Just across the street we could see the rather exquisite building, The Loggia del Bigallo said to have been built in 1358 where abandoned children were displayed for the period of three days in which they could be claimed back by their parents. Should that not be the case they would be then sent to foster homes.
As we made our way along via Dell' Oriuolo we came across an open yard with flowered capitals typical of the Florentine Gothic arquitecture, which we later identified as being the Oblate Library, a former convent built at the entrance of the 14th century, where the secular order used to assist women.
Further along via Petraplana we unexpectedly found ourselves on a rather interesting square, Piazza dei Ciompi, named after the wool carders of Florence, where a graceful 16th century construction, the Loggia del Pesce occupied its north end. The Piazza is also said to be known as the "mercantino" (flea-market) because of the number of small stalls selling antiques, old books and other oddities.
We soon reached Piazza Cesare Beccaria with an imposing old city gate, Porta Alla Croce occupying its central part.
Having finally reached the hotel we were supposed to be lodged at we realised that for some sort of mistake our booking (which we had printed) hadn't been taken into account by the Hotel, which led the head receptionist to make quite a few phonecalls to try to have us booked somewhere else without having to pay any extra. After a few futile attempts we were finally lodged at a small cosy hotel located in the same street, Hotel Bologna, with the possibility of having breakfast in the Hotel we had been previously booked at, Hotel Jane.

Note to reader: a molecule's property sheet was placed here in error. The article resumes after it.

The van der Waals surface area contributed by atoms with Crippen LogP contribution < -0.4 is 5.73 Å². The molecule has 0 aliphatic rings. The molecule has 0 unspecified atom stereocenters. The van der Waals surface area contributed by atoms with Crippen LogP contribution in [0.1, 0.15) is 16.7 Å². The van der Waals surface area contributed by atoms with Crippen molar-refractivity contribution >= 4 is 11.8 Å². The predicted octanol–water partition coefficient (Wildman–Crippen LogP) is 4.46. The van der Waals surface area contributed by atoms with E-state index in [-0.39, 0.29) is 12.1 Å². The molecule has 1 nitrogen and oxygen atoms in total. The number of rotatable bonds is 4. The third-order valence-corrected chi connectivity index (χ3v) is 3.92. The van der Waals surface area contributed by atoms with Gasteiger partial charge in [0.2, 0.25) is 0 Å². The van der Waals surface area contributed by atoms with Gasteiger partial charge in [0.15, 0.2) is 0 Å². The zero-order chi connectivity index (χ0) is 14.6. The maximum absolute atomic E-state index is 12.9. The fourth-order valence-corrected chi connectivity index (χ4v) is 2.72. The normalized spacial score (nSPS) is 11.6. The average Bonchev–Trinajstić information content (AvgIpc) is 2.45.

Soon after having dropped our back packs we headed towards the city centre, so as to try to make the most of the time left. We took a different via and as we slowly progressed I managed to take some photos of what I considered to be interesting details, such as street signs, plaques and even exquisite buildings.
We stopped at a small bistro close to the Piazza Sant Ambrogio to have a sandwish and a cold drink. A small church bearing the name of the Piazza caught our attention. We soon realised it was a 10th century church which used to pertain to the Benedictine order and one of the oldest churches in Florence. Many of its former notable paintings and frescoes are said to be kept at the Uffizi Gallery.
We then walked around what we believe to have been the former Jewish quarter heading towards the Templo Israelitico, a noteworthy green copper covered synagogue built by Marco Treves in 1874-82, which we didn't risk visiting it as it would soon close.
(To be continued)